Feyrouz knew vaguely that getting the landers to good areas on those unimaginably distant worlds hadn’t been easy. Modern savants kept worrying that the primitive, slow, stupid computers on the starship weren’t up to the job. They seemed to have been wrong, though. The curator didn’t worry about the details, any more than a Victorian businessman in Salt Lake City worried about how the telegraph sent his message to Indianapolis.
Feyrouz walked to the edge of campus and waited for the bus to take her to her apartment building. Its electric motor as quiet as the inside of a library was supposed to be, the bus rolled up to the stop a few minutes later. Like so many industrial products these days, it was manufactured in the Brazilian Empire. The Naviopedra batteries that powered it were a Brazilian specialty; they held more power in less space and weight than any competitors.
Ten minutes later, she got off. The bus glided away. She went up one block and over two to reach her building. Her head was on a swivel while she did it. New Haven had always had its share of crime and maybe a little more. Cameras everywhere made robbers more likely to get caught. That didn’t stop a lot of them. And, if one of them clouted you in the pot so you wouldn’t hold on to your goodies, you might be too damaged afterwards to care.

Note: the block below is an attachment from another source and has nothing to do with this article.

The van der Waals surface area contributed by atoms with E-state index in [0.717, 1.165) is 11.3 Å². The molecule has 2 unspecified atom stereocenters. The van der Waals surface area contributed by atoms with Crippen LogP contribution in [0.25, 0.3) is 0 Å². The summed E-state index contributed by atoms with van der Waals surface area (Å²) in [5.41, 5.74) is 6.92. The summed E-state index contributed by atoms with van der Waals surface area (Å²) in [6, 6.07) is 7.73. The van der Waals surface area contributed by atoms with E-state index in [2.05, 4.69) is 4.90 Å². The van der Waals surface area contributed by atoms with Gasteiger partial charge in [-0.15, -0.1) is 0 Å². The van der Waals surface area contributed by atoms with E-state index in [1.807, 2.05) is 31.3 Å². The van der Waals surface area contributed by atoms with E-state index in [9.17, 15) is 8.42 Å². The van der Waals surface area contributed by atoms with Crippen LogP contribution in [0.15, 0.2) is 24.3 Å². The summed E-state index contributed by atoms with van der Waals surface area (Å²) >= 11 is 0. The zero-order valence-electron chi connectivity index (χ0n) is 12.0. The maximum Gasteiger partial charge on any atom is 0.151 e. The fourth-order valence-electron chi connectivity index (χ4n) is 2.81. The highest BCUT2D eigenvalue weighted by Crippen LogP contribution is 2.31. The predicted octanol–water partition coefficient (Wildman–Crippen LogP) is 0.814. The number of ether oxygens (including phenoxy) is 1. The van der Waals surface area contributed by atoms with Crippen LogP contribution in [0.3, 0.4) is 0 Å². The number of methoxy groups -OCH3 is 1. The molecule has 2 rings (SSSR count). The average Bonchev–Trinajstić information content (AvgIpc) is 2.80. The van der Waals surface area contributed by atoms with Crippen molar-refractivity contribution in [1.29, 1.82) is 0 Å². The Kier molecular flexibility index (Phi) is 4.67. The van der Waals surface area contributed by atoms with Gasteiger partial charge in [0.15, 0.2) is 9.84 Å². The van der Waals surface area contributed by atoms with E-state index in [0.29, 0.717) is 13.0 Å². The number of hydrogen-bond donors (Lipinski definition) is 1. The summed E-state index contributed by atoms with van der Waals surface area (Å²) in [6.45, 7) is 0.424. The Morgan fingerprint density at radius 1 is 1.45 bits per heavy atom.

No one bothered her on the way to the her apartment. The DNA sniffer at the security gate confirmed that she was entitled to go inside. The door sighed open. She went in. The door slid shut behind her.
Another DNA sniffer (a newer, better model, one she’d paid for herself) on her door agreed that she really did live in Unit 27. She walked inside. The door closed. The lights and the air-conditioning came on.
The cat walked out of the bedroom. His complaint-filled meows said she’d stayed away from him much too long, even if today was no different from any other day. “It’s all right, Wilfrid,” Feyrouz said. Wilfrid was unconvinced, as he was almost every evening. She scratched his chin, then sat down on the carpet beside him and petted him and rubbed his tummy while he did flop-and-rolls and purred like a boat with an internal-combustion engine.
She fed the tropical fish. It was a peaceable tank: cardinals and neons and danios and little rasboras and the like. A Corydoras catfish went along a side wall, nibbling on algae and keeping the view clear. Wilfrid batted at the fish he couldn’t reach. They were as much fun for him as a good immersive was for her.